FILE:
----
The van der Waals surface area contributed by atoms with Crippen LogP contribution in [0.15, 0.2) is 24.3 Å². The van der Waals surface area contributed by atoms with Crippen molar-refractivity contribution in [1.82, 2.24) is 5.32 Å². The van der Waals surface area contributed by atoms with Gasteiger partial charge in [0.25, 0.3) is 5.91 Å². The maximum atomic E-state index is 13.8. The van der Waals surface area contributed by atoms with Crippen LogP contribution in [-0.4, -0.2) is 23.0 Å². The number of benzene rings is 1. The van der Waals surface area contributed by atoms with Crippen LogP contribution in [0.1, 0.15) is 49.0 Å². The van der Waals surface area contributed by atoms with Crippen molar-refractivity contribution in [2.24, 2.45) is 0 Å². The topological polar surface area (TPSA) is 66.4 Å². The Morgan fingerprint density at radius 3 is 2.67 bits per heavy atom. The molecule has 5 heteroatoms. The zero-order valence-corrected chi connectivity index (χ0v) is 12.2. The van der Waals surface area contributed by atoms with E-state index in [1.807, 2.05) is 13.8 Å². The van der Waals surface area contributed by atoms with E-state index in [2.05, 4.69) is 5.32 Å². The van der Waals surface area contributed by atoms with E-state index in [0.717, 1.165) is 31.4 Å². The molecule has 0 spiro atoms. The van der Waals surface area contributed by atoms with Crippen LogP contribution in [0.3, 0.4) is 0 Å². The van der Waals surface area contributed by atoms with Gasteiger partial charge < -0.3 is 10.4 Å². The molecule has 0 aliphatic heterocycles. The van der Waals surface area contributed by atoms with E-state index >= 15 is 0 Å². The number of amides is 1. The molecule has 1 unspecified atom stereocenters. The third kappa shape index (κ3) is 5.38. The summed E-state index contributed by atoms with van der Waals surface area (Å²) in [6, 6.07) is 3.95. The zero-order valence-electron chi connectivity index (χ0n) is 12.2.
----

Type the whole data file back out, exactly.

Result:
The van der Waals surface area contributed by atoms with Crippen LogP contribution in [0.15, 0.2) is 24.3 Å². The van der Waals surface area contributed by atoms with Crippen molar-refractivity contribution in [1.82, 2.24) is 5.32 Å². The van der Waals surface area contributed by atoms with Gasteiger partial charge in [0.25, 0.3) is 5.91 Å². The maximum atomic E-state index is 13.8. The van der Waals surface area contributed by atoms with Crippen LogP contribution in [-0.4, -0.2) is 23.0 Å². The number of benzene rings is 1. The van der Waals surface area contributed by atoms with Crippen LogP contribution in [0.1, 0.15) is 49.0 Å². The van der Waals surface area contributed by atoms with Crippen molar-refractivity contribution in [2.24, 2.45) is 0 Å². The topological polar surface area (TPSA) is 66.4 Å². The Morgan fingerprint density at radius 3 is 2.67 bits per heavy atom. The molecule has 5 heteroatoms. The zero-order valence-corrected chi connectivity index (χ0v) is 12.2. The van der Waals surface area contributed by atoms with E-state index in [1.807, 2.05) is 13.8 Å². The van der Waals surface area contributed by atoms with E-state index in [2.05, 4.69) is 5.32 Å². The van der Waals surface area contributed by atoms with E-state index in [0.717, 1.165) is 31.4 Å². The molecule has 0 spiro atoms. The van der Waals surface area contributed by atoms with Crippen LogP contribution in [0.3, 0.4) is 0 Å². The van der Waals surface area contributed by atoms with Gasteiger partial charge < -0.3 is 10.4 Å². The molecule has 0 aliphatic heterocycles. The van der Waals surface area contributed by atoms with E-state index >= 15 is 0 Å². The number of amides is 1. The molecule has 1 unspecified atom stereocenters. The third kappa shape index (κ3) is 5.38. The summed E-state index contributed by atoms with van der Waals surface area (Å²) in [6, 6.07) is 3.95. The zero-order valence-electron chi connectivity index (χ0n) is 12.2.